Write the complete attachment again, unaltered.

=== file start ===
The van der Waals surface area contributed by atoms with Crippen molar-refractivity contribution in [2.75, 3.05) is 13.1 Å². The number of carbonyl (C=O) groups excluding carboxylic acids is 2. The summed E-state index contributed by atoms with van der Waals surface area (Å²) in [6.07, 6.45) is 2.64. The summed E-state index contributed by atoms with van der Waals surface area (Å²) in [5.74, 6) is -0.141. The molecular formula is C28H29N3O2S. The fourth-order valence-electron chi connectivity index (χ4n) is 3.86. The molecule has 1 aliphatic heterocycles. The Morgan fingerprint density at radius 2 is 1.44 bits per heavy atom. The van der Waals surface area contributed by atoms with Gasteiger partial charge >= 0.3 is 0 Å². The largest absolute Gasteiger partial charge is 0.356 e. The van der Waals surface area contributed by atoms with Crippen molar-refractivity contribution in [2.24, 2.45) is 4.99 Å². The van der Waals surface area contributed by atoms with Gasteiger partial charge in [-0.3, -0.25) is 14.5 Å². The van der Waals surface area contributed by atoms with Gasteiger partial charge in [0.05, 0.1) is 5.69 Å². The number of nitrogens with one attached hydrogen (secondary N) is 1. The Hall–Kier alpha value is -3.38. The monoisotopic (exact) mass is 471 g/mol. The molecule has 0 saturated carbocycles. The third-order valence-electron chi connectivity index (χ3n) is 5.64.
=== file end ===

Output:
The van der Waals surface area contributed by atoms with Crippen molar-refractivity contribution in [2.75, 3.05) is 13.1 Å². The number of carbonyl (C=O) groups excluding carboxylic acids is 2. The summed E-state index contributed by atoms with van der Waals surface area (Å²) in [6.07, 6.45) is 2.64. The summed E-state index contributed by atoms with van der Waals surface area (Å²) in [5.74, 6) is -0.141. The molecular formula is C28H29N3O2S. The fourth-order valence-electron chi connectivity index (χ4n) is 3.86. The molecule has 1 aliphatic heterocycles. The Morgan fingerprint density at radius 2 is 1.44 bits per heavy atom. The van der Waals surface area contributed by atoms with Gasteiger partial charge >= 0.3 is 0 Å². The largest absolute Gasteiger partial charge is 0.356 e. The van der Waals surface area contributed by atoms with Crippen molar-refractivity contribution in [2.24, 2.45) is 4.99 Å². The van der Waals surface area contributed by atoms with Gasteiger partial charge in [-0.3, -0.25) is 14.5 Å². The van der Waals surface area contributed by atoms with Gasteiger partial charge in [0.05, 0.1) is 5.69 Å². The number of nitrogens with one attached hydrogen (secondary N) is 1. The Hall–Kier alpha value is -3.38. The monoisotopic (exact) mass is 471 g/mol. The molecule has 0 saturated carbocycles. The third-order valence-electron chi connectivity index (χ3n) is 5.64.